His Royal Highness Prince Henrik died peacefully in his sleep on Tuesday, February 13, 2018, at 11:18 pm, at Fredensborg Palace at the age of 83. Her Majesty Queen Margrethe II and their two sons Crown Prince Frederik and Prince Joachim were at his side. Prince Henrik had been hospitalized on January 28, 2018. Later it was determined that he had a benign tumor in his left lung. On September 6, 2017, it had been announced that Prince Henrik was suffering from dementia.
He was born in France in 1934 as Henri de Laborde de Monpezat. Henri entered the French foreign services and was working as the third secretary at the French embassy in the Department of Oriental Affairs in London when he met his future wife in 1965, who was studying at the London School of Economics
In 1967, Henri married the then Princess Margrethe of Denmark and the couple had two sons Crown Prince Frederik and Prince Joachim. After the wedding, Henri began to be known by the Danish version of his name, Henrik. His wife became Queen of Denmark upon the death of her father King Frederik IX in 1972.
Prince Henrik published several books of poetry in his native language as well as additional books in Danish. He enjoyed spending part of his summers at Chateau de Cayx, a wine estate in southern France.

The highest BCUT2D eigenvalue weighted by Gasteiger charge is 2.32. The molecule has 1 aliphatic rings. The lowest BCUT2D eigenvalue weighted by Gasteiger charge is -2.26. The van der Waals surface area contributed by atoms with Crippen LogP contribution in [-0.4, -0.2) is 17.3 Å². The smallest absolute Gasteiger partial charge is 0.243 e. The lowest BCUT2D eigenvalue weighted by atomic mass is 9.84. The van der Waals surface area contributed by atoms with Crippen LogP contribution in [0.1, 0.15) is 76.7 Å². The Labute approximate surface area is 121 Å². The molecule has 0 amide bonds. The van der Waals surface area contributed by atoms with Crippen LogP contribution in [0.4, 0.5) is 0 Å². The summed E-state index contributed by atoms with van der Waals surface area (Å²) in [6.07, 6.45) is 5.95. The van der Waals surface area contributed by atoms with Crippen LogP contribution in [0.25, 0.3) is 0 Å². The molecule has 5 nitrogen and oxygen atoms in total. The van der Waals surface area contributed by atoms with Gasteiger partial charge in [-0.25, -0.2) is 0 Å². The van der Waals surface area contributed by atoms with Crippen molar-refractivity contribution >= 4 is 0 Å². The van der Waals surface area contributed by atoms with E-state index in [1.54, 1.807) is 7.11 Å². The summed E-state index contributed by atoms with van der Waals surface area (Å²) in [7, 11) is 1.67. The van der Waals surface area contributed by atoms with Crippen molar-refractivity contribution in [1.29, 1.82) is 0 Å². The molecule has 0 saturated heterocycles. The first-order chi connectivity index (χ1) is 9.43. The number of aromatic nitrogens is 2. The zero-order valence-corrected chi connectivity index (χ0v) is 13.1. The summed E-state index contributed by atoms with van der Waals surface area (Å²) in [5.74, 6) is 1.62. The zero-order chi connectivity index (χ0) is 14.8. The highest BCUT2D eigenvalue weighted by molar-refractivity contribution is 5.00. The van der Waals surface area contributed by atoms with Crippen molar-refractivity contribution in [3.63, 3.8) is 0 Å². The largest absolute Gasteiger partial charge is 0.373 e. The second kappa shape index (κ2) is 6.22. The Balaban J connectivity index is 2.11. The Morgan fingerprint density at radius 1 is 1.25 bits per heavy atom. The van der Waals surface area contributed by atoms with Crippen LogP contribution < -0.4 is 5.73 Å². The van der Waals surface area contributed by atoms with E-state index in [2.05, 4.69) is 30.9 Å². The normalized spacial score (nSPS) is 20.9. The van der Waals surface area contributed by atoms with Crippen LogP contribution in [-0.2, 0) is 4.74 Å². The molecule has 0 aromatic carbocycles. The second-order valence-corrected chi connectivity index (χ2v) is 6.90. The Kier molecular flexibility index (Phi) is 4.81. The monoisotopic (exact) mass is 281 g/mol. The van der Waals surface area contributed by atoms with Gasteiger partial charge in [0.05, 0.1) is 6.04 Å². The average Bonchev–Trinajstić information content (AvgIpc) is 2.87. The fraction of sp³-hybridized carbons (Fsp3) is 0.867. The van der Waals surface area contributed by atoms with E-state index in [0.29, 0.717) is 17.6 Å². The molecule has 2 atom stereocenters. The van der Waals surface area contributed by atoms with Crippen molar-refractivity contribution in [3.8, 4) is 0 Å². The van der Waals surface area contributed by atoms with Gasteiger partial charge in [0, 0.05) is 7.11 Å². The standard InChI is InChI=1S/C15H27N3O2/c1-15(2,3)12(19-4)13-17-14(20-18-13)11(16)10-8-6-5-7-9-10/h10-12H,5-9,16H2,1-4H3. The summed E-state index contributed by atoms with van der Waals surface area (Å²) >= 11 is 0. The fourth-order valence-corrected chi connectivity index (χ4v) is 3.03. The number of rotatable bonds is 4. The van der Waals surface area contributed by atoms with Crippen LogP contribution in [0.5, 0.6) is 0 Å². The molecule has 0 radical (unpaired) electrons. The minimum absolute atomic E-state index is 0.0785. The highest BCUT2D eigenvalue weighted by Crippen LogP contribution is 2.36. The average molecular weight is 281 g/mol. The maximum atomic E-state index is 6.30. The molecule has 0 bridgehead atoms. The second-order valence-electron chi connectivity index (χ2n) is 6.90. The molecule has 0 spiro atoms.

In April 2016, Prince Henrik renounced the title of Prince Consort, which he had been given in 2005. He retired from public life and decided to participate in official events to a very limited extent.
In August 2017, Prince Henrik made news when he declared that he did not want to be buried with his wife at Roskilde Cathedral, the traditional burial site of the Danish Royal Family. He had been vocal about the difficulties he has experienced as a male consort (a historically female role) in terms of his personal income and his role in the affairs of the country.
His funeral will take place on Tuesday, February 20th in the Palace Chapel at Christiansborg Palace in Copenhagen. Per his wishes, it will be a private service, with just family and close friends in attendance. His remains will then be cremated, with half of his ashes spread over Danish seas, and other half interred in the private garden at Fredensborg Castle.